https://www.open-std.org/jtc1/sc22/wg21/docs/papers/2021/p2464r0.html 反对 asio 进入标准
A coroutine is a generalisation of a function that allows the function to be suspended and then later resumed.
A normal function can be thought of as having two operations: Call and Return(note that I'm lumping "throwing an exception" here broadly under the Return operation)
The Call operation creates an activation frame, suspends execution of the calling function and transfers execution to the start of the function being called.
The Return operation passes the return-value to the caller, destroys the activation frame and then resumes execution of the caller just after the point at which it called the function.
Activation Frames The block of memory that holds the current state of a particular invocation of a function. This state includes the values of any parameters that were passed to it and the values of any local variables.
For "normal" functions, the activation frame also includes the return-address. You can think of these pieces of information together as describing the 'continuation' of the function-call. ie. they describe which invocation of which function should continue executing at which point when this function completes.
With "normal" functions, all activation frames have strictly nested lifetimes. This strict nesting allows use of a highly efficient memory allocation data-structure for allocating and freeing the activation frames for each of the function calls. This data-structure is commonly refered to as "the stack".
When a funtion calls another function, the caller must first prepare itself for suspension.
When a function returns via
return-stmt, the function first stores the return value (if any) where the caller can access it. This could either be in the caller's activation frame or the function's activation frame.
Then the function destorys the activation frame by:
- destroying any local variables in-scope at the return-point
- destroying any parameter objects
- freeing memory used by the activation-frame
And finally, it resumes execution of the caller by:
- restoring the activation frame of the caller by setting the stack register to point to the activation frame of the caller and restoring any registers that might have been clobbered by the function.
- jumping to the resume-point of the caller that was stored during the 'Call' operation.
Coroutines generalise the operations of a function by separating out some of the steps performed in the Call and Return operations into three extra operations: Suspend, Resume, Destroy.
The Suspend operation suspends execution of the coroutine at the current point within the function and transfers execution back to the caller or resumer without destroying the activation frame. Any Objects in-scope at the point of suspension remain alive after the coroutine execution is suspended.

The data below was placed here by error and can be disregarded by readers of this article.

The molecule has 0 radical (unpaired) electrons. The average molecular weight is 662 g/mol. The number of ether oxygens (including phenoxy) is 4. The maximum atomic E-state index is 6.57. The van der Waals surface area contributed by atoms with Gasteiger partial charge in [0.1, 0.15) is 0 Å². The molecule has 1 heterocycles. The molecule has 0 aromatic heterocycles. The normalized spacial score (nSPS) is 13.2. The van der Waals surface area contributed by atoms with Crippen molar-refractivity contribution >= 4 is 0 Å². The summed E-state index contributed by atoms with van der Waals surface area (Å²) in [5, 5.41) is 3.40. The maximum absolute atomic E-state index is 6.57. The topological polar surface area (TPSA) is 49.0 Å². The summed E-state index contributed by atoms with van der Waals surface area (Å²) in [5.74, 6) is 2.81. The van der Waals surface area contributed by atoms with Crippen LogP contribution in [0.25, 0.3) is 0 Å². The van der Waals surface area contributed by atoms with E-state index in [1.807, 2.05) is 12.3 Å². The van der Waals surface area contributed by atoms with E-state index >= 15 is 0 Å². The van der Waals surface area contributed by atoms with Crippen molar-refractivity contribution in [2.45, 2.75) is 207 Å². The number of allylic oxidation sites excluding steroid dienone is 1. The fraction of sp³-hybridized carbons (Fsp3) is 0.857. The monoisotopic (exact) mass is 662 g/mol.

Note that, like the Return operation of a function, a coroutine can only be suspended from within the coroutine itself at well-defined suspend-points.(
The Resume operation resumes execution of a suspended coroutine at the point at which is was suspended. This reactivates the coroutine's activation frame.
The Destroy operation destroys the activation frame without resuming execution of the coroutine. Any objects that were in-scope at the suspend point will be destroyed. Memory used to store the activation frame is freed.
Since coroutines can be suspended without destroying the activation frame, we can no longer guarantee that activation frame frame lifetimes will be stricted nested. This means that activation frames cannot in general be allocated using a stack data-structure and so may need to be stored on the heap instead.
There are some provisions in the C++ Coroutines TS to allow the memory for the coroutine frame to be allocated from the activation frame of the caller if the compiler can prove that the lifetime of the coroutine is indeed strictly nested within the lifetime of the caller. This can avoid heap allocations in many case provided you have a sufficiently smart pointer.
With coroutins there are some parts of the activation frame that need to be preserved across coroutine suspension and there are some parts that only need to be kept around while the coroutine is executing. For example, the lifetime of a variable with scope that does not span any coroutine suspend-points can potentially be stored on the stack.
You can logically think of the activation frame of a corouine as being comprised of two parts: the coroutine fame and the stack frame.
The 'coroutine frame' holds part of the coroutine's activation frame that persists while the coroutine if suspended and the 'stack frame' part only exists while the coroutine is executing and is freed when the coroutine suspends and transfers execution back to the caller/resumer.